Monday, June 13, 2016
When the Lights Go Out- Context and PPI Measurement
Grameen Foundation’s Progress out of Poverty Index (PPI) can be a useful way to measure a company’s outreach to low-income customers. A quick 10-question, standardized survey, it allows us to predict whether household incomes are likely to fall under US$1.25, 2.00, 4.00, or more per day. But PPI alone may not always be sufficient- not least because the measure’s simplicity may fail to capture context at any given time.
We have been using this index since 2013, thanks to the work of the Grameen Foundation. Our first endeavor was in collaboration with LeapFrog Labs to design a simple process for BIMA Mobile to gain insights about its mobile MicroInsurance clients. This methodology is especially important for programs that use low-touch models for distributing and transacting with clients, such as mobile phone platforms, because they often have limited contact with end-users and gather mostly transactional rather than demographic or socio-economic information (see an example of how CGAP used this data here). Since we began using PPI, a number of impact investors, including ACUMEN, have also adopted the measure. A new benefit of PPI, as a result, is that a company can benchmark its outreach to low-income clients vis-à-vis many others in the social impact space. It is a simple, affordable tool.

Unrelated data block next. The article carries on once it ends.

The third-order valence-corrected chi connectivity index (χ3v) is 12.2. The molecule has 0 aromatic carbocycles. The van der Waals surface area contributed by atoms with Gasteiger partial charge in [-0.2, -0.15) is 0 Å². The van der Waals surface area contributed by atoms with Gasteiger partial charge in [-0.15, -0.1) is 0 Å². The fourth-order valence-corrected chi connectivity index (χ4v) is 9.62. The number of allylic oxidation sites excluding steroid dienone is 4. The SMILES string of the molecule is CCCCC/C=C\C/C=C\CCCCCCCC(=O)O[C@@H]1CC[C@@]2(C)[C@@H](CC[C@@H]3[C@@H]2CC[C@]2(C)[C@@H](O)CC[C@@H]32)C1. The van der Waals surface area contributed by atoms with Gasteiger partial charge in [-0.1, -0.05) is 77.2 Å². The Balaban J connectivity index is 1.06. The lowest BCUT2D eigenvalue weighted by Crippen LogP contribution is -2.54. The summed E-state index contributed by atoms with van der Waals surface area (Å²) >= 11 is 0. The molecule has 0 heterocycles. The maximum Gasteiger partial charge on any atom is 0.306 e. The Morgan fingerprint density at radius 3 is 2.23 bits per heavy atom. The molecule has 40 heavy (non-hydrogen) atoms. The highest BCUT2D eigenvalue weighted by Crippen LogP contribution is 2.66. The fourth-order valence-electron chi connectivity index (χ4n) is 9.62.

Reporting from Zambia this month, our Associate, Danielle Sobol interviewed users of mobile financial services, who were also surveyed using PPI as well as other data. One indicator used in Zambia’s PPI score is a household’s usage of electricity (suggesting higher financial means) vs. coal and other primitive fuel (suggesting more modest means) for cooking. During qualitative interviews, we learned that many of the end-users were switching from electricity to coal in recent weeks not because of their income but power shortages in the country. One small business man that sold coal in the markets told Danielle that his business had been “booming” ever since the shortages began. Through these qualitative interviews we realized that our PPI surveys may have been understating their incomes.
This brings up issues to consider when applying the PPI. A quantitative closed end measure of poverty and income can be extremely useful to gather quick insights from large groups of people about whether a product is reaching low-income households. But context matters and shouldn’t be forgotten. Talk to people, read the papers, and think through the results.
Posted by Barbara Magnoni